Scrubbers on Marine Vessels (What You Need to Know Today)

By James R. DeChant, Vice President of Sales & Marketing

It is no secret as of 2020, the International Maritime Organization (IMO) is enforcing that the sulfur content is restricted to 0.50% globally. 

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Cutting sulfur oxide emissions will make an impact on our environment and improve overall health.

The shipping industry has a few options to comply with the mandated, IMO 2020 - reduction of SOx emissions. It can switch to use a compliant fuel with lower sulfur content, an alternative fuel (e.g. LNG, methanol), or clean its exhaust gases with a "scrubber" technology to reduce the output of SOx.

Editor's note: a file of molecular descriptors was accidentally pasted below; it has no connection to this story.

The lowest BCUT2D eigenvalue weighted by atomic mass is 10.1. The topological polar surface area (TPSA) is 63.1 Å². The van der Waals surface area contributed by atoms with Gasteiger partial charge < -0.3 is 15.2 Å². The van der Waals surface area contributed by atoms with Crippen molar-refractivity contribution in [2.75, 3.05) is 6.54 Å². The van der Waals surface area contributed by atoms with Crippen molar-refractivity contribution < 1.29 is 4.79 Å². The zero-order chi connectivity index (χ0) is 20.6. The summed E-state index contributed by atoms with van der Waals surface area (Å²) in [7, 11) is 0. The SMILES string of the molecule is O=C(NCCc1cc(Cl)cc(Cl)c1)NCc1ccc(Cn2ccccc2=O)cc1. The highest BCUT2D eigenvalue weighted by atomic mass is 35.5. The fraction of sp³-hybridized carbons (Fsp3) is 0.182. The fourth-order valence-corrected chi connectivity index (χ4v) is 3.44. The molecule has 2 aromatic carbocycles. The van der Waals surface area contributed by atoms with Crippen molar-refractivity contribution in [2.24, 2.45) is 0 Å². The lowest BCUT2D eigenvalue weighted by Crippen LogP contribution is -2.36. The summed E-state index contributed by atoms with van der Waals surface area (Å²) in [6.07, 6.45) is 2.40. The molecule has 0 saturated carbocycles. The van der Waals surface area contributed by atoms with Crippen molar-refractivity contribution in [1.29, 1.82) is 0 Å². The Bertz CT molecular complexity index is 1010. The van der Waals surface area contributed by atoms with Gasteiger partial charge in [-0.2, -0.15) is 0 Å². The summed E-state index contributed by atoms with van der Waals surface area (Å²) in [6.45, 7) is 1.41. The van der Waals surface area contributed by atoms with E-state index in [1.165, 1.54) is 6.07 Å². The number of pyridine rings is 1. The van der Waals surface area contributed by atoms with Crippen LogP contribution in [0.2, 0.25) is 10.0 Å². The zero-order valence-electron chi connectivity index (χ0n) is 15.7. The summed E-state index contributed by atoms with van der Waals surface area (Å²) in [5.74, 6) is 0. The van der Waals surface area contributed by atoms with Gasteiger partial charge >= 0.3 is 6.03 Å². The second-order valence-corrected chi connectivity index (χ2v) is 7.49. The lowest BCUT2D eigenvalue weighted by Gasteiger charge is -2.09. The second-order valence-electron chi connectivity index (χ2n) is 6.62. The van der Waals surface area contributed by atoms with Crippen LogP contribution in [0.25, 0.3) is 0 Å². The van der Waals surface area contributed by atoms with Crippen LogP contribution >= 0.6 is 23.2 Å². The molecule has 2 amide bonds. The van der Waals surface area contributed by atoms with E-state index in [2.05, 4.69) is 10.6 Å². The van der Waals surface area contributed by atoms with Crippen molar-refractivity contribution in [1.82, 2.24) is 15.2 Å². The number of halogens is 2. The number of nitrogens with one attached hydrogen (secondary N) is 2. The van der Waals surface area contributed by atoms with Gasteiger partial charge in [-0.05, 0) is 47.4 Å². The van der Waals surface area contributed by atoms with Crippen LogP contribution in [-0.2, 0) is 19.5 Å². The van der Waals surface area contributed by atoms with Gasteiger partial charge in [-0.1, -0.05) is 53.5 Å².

APC understands the impending change the shipping industry is facing. As a provider of industrial coatings to protect your assets, we supply the right coating for your needs. We engineer a range of ChemLINE® coatings with its high chemical resistance to sulfuric acid to be used to line scrubber units.

In this article, we discuss IMO 2020, the impact exhaust gas cleaning systems (scrubbers) will have on our industry, and insights moving forward.

Content

  • What are Scrubbers on Marine Vessels?
  • How Do Exhaust Gas Cleaning Systems Work?
  • Types of Marine Scrubbers for Use
  • Pros and Cons of Implementing Scrubbers on Marine Vessels
  • Scrubber Technology Market Outlook